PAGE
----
Speaking at the World Editors Forum in Kiev today, Utko helpfully highlighted the ways in which news outlets can show that creativity in the presentation of their newspaper print products. And the place to look for inspiration is in magazines. Put simply, he said, “I don’t look for inspiration in newspapers anymore”.

The key lessons for newsrooms to take from magazine content presentation include finding a balance between long and short pieces, producing simple visuals and offering bite-sized chunks of information, the latter being a news presentation format which also “increases understanding”.

Magazines also demonstrate how to “tell stories almost without words”, he said, and “surprise the readers” with different news design on the front page.

That’s what we do with our newspapers, play the white space…

This then looks “totally different in the kiosk on the shelf than the other newspapers”, he said.

And this design approach need not only be for news outlets with sizeable resources. It is “very cheap” to do, he said, and takes just a few hours a day, and means print products can get a step ahead of digital in terms of design.

Art direction and news presentation is so weak on the web, it’s our strength, it’s our competitive advantage for print.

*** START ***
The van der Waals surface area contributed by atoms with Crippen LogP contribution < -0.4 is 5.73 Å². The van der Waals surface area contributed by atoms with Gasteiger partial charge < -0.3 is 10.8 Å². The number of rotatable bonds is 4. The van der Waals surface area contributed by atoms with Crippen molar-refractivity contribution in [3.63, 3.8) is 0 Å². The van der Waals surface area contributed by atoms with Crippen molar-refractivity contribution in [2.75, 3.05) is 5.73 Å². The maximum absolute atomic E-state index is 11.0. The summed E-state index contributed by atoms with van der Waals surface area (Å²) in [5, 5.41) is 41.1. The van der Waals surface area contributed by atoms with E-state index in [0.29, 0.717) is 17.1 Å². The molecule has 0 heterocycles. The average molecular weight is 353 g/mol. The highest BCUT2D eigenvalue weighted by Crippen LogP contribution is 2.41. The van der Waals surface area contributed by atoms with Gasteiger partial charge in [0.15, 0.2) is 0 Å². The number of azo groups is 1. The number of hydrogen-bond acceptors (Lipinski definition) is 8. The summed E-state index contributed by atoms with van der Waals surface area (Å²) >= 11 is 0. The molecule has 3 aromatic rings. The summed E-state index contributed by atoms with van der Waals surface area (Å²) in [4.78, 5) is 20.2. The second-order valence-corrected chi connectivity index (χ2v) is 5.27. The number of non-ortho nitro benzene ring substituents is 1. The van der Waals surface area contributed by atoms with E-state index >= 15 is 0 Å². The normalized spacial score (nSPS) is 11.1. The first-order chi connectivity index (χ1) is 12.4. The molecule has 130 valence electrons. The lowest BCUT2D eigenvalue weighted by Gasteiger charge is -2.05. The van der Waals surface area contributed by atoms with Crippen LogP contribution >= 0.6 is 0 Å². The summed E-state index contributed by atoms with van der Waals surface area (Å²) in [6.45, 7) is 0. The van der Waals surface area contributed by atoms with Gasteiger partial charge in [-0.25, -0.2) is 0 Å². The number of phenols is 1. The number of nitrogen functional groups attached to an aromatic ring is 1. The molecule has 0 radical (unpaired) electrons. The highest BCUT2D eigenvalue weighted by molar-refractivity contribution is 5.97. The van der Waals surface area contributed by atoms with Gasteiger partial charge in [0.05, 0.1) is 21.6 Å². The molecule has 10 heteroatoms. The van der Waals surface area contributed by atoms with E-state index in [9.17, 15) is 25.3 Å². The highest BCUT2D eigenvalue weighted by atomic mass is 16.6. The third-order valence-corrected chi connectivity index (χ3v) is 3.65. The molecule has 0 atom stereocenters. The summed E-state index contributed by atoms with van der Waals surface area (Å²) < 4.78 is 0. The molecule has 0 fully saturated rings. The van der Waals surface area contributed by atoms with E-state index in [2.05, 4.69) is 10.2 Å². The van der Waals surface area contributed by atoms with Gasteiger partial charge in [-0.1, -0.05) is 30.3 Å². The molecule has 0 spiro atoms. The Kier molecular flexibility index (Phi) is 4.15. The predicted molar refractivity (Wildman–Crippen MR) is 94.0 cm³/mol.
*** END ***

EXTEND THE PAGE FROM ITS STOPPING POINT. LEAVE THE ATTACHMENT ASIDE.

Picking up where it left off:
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#wef12: CEO of Australia’s Fairfax Media encourages publishers to make ‘the big calls now’

September 4th, 2012 | No Comments | Posted by in Business, Newspapers, Online Journalism

The Sydney Morning Herald is one website which will see a paywall introduced

Earlier this year Australian publisher Fairfax Media announced what it described as ‘landmark’ events, including the introduction of a digital-first editorial strategy in Sydney, Melbourne and Canberra, as well as a paywall in front of its Metro Media digital content.

The strategy followed a 12-month review, which concluded a need for “decisive action to restructure our business model to better reflect audience and advertising trends”.

This included cost cutting measures such as the loss of 1,900 members of staff in a bid to make savings each year of $235 million AUD, within the next three years, according to a report by one of Fairfax Media’s metropolitan titles the Sydney Morning Herald.

At the time chief executive of Fairfax Media Greg Hywood said: